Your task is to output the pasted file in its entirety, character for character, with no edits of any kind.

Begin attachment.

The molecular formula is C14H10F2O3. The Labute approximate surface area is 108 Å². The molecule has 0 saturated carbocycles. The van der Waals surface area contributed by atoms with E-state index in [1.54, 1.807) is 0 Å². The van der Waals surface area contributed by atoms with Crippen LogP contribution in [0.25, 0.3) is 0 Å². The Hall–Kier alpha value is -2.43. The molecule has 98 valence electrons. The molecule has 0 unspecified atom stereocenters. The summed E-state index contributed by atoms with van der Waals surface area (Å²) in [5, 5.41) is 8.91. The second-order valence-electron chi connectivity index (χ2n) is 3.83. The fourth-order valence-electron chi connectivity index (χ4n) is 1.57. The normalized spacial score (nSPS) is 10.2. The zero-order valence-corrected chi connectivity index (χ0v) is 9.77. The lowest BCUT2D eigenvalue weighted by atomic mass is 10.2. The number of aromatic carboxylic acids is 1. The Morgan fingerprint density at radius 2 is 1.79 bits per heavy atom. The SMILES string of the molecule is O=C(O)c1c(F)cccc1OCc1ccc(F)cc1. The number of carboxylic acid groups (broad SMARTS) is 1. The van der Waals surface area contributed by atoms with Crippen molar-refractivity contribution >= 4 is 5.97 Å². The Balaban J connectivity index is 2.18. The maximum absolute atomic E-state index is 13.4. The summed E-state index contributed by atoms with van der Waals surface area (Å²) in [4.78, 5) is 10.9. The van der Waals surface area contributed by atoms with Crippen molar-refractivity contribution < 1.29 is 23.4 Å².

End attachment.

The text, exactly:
The molecular formula is C14H10F2O3. The Labute approximate surface area is 108 Å². The molecule has 0 saturated carbocycles. The van der Waals surface area contributed by atoms with E-state index in [1.54, 1.807) is 0 Å². The van der Waals surface area contributed by atoms with Crippen LogP contribution in [0.25, 0.3) is 0 Å². The Hall–Kier alpha value is -2.43. The molecule has 98 valence electrons. The molecule has 0 unspecified atom stereocenters. The summed E-state index contributed by atoms with van der Waals surface area (Å²) in [5, 5.41) is 8.91. The second-order valence-electron chi connectivity index (χ2n) is 3.83. The fourth-order valence-electron chi connectivity index (χ4n) is 1.57. The normalized spacial score (nSPS) is 10.2. The zero-order valence-corrected chi connectivity index (χ0v) is 9.77. The lowest BCUT2D eigenvalue weighted by atomic mass is 10.2. The number of aromatic carboxylic acids is 1. The Morgan fingerprint density at radius 2 is 1.79 bits per heavy atom. The SMILES string of the molecule is O=C(O)c1c(F)cccc1OCc1ccc(F)cc1. The number of carboxylic acid groups (broad SMARTS) is 1. The van der Waals surface area contributed by atoms with Crippen molar-refractivity contribution >= 4 is 5.97 Å². The Balaban J connectivity index is 2.18. The maximum absolute atomic E-state index is 13.4. The summed E-state index contributed by atoms with van der Waals surface area (Å²) in [4.78, 5) is 10.9. The van der Waals surface area contributed by atoms with Crippen molar-refractivity contribution < 1.29 is 23.4 Å².